Strengthening safety zones

anne kimPresbytery child safe project officer Anne Kim says that even though she has the daunting task of liaising with 130 congregations there is plenty to encourage her.

Since late 2016, Anne has been busy making sure synod’s Keeping Children Safe policy and practices are understood and operating effectively in the churches that form the Port Phillip East and Yarra Yarra presbyteries.

“I think that compared to last year most of the congregations are really aware of the importance of the policy,” Anne said.

“Congregations have become more active than before, so I am really glad.

“Last year the temperature was quite cold because some churches thought ‘why do we have to do this? We don’t have any children in our congregation’.

“I hassled people a lot last year, but I hope they felt I did it for the right reasons.

“Now a lot has changed and congregations are really supportive and helpful. They try to comply with the policy as much as they can, it’s really good.”

Anne attributes much of the change to a general increase in awareness about the importance of protecting children from abuse.

“Society is actually talking about this,” she said.

“If you go onto the synod website or presbytery websites, or read Crosslight, people learn about the commitment to care for children.

“Everyone is now more aware that the whole society, the whole community is talking about children’s safety. We can’t just ignore it because we don’t have children.”

In the presbyteries Anne covers, there are four Korean congregations, some with large numbers of children.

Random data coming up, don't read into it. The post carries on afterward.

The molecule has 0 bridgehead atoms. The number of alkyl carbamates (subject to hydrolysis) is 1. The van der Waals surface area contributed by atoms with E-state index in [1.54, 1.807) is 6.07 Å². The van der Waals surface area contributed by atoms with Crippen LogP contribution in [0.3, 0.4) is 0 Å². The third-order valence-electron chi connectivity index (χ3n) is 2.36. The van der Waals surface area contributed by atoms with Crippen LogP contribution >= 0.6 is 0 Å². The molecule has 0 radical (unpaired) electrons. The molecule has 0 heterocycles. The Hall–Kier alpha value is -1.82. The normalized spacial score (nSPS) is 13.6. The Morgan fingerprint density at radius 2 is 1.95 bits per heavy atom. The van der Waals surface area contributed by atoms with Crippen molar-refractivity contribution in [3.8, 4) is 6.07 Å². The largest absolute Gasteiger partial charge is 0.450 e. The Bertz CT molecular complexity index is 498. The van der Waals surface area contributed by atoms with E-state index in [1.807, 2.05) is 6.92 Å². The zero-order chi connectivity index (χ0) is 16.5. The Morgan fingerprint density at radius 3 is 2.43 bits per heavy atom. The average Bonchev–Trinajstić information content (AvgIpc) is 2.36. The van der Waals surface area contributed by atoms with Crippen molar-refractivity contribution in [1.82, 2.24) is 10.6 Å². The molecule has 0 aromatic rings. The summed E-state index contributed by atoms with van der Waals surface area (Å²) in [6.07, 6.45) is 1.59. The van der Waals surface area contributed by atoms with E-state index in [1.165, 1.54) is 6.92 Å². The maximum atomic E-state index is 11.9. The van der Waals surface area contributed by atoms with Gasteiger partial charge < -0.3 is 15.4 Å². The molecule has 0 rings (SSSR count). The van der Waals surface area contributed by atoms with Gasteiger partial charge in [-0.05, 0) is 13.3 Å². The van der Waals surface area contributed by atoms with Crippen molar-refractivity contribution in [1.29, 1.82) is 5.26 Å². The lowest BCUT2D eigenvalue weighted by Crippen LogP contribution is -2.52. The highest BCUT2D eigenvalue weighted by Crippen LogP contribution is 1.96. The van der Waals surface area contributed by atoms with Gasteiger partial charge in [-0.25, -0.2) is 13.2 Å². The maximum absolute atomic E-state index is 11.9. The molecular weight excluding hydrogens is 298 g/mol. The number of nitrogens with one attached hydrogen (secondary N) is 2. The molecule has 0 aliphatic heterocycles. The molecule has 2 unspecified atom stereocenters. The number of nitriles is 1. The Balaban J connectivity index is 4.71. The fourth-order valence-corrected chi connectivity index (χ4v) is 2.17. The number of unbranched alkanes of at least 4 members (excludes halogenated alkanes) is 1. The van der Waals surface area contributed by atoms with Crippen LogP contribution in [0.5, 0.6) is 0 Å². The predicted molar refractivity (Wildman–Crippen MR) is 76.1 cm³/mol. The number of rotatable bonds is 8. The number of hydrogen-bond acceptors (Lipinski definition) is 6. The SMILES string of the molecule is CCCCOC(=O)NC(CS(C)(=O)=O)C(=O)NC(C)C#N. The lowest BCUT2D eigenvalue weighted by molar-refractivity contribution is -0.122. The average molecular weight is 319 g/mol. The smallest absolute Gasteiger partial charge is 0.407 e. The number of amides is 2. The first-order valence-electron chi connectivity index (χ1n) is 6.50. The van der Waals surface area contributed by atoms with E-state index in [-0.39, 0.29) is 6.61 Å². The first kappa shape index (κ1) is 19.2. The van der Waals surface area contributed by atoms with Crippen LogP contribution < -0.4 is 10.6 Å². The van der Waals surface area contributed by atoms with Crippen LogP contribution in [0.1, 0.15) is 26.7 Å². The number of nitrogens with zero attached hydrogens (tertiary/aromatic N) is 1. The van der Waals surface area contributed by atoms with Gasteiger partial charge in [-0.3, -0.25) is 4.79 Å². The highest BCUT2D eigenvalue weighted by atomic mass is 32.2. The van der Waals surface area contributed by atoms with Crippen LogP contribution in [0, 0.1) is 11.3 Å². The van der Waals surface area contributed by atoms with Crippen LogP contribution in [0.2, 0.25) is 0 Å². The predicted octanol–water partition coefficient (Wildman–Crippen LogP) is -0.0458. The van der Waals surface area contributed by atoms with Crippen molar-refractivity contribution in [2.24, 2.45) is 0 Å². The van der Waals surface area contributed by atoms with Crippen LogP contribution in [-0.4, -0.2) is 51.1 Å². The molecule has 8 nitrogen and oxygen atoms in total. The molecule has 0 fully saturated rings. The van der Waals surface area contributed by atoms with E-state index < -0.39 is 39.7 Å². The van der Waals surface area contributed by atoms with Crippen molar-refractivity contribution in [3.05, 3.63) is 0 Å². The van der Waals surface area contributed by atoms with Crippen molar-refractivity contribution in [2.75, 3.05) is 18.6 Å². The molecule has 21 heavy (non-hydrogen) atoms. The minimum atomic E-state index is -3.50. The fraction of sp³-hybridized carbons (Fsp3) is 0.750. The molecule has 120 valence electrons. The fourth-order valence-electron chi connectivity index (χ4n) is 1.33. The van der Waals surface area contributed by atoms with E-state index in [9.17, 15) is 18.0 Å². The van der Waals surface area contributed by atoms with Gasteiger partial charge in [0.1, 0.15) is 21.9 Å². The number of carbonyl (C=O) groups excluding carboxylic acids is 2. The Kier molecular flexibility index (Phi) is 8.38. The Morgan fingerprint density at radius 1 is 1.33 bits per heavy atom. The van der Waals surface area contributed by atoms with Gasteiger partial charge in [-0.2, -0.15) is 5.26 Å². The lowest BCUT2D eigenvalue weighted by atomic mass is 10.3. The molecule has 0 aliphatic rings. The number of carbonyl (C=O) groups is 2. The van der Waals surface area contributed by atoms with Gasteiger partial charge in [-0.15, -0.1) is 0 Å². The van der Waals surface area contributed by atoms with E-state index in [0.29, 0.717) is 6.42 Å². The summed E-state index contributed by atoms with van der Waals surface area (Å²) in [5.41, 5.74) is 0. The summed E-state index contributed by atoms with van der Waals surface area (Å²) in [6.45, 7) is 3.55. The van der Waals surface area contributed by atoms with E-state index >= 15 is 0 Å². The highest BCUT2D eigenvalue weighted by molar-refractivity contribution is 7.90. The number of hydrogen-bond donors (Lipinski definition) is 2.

“Some couldn’t clearly read all the documents as they were written in English,” Anne said.

“I translated some documents into Korean because my background is Korean so that actually helps a lot.”

The cultural background of some CALD communities can mean more conversations are required, particularly if people have been raised in a more hierarchical society.

Anne said that it is vital in those circumstances to get the church leadership on board.

“When the leadership actually realise the reality and importance of the policy and society’s movement in relation to children’s safety, it’s much easier for the whole congregation to come to understand that as well,” she said.

Anne said she recognised that for some churches, especially ones with smaller congregations, a problem in complying with Keeping Children Safe requirements was lack of human resources.

Despite only being part-time Anne does all she can to support such congregations and spreads out her two days of work over the entire week.

“I try to work nearly every day because I don’t want congregations to wait a long time until they hear from me,” Anne said.

“Whenever they email me or contact me I try to answer straight away.”

To find out more about the child safe project officers working in presbyteries or to access Keeping Children Safe information and resources, visit

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